With our hearts happy and our stomachs full, we proceeded to the other side of Bar Celona, which was complete with a dance floor. It was quite busy, but we thought the people there looked a bit bored, for some reason. So, we decided to check out Pasadena’s home of Karaoke, namely Barney’s beanery.

Now, being Latin American, I am not a big fan of the whole karaoke situation, but we thought it might be fun to watch people embarrass themselves singing (yeah, we are mean), so we headed down to Barney’s beanery, which was a couple of blocks away. Our walk was quite colorful. I guess it is always surprising and actually cool when you see people actually walking on the street in LA, because there are whole areas where there are only cars on the street. Some party boys, hobos, insane asylum escapees, and one Italian ice cream later, we entered the den of Barney.

The bar was huge. It had comfy booths lined up along the longest bar. I didn’t much care for the million TVs on different channels, but that’s just me. When I thought of karaoke, I had imagined an organized setting where people would go singing one by one. Well, that was not the case at Barney’s. Apparently, the Pasadena way (at least at 10 pm on a Saturday night) is for everyone who has had that extra drink to crowd around one mike and sing the cheesiest songs available on the playlist. In a weird way, it was actually kind of fun to watch this for a couple of minutes; at least we could lip sync to the songs…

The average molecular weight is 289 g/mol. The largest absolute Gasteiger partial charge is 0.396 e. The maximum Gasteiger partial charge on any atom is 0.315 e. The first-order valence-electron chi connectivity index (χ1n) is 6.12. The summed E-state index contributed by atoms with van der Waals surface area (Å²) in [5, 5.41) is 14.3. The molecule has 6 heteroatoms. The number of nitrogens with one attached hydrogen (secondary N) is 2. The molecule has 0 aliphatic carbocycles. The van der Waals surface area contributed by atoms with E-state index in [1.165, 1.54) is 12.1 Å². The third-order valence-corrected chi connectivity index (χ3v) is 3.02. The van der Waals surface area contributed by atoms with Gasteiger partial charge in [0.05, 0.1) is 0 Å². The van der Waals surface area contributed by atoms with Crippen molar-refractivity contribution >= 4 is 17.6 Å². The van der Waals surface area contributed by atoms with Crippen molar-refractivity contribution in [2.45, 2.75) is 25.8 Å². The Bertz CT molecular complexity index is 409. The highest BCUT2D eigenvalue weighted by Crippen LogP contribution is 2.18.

When we had had enough, we went upstairs and secured a prime location booth. We had each our favorite beer and just had a good time amongst ourselves until we started being harassed by this really drunken fireman who insisted on lifting his shirt to show us his muscles. He was still there when our Croatian and Serbian arrived. As clueless as I usually am, I didn’t recognize them from the night before, when they sat down in our booth, Luckily my friend Veronica did, and they didn’t notice.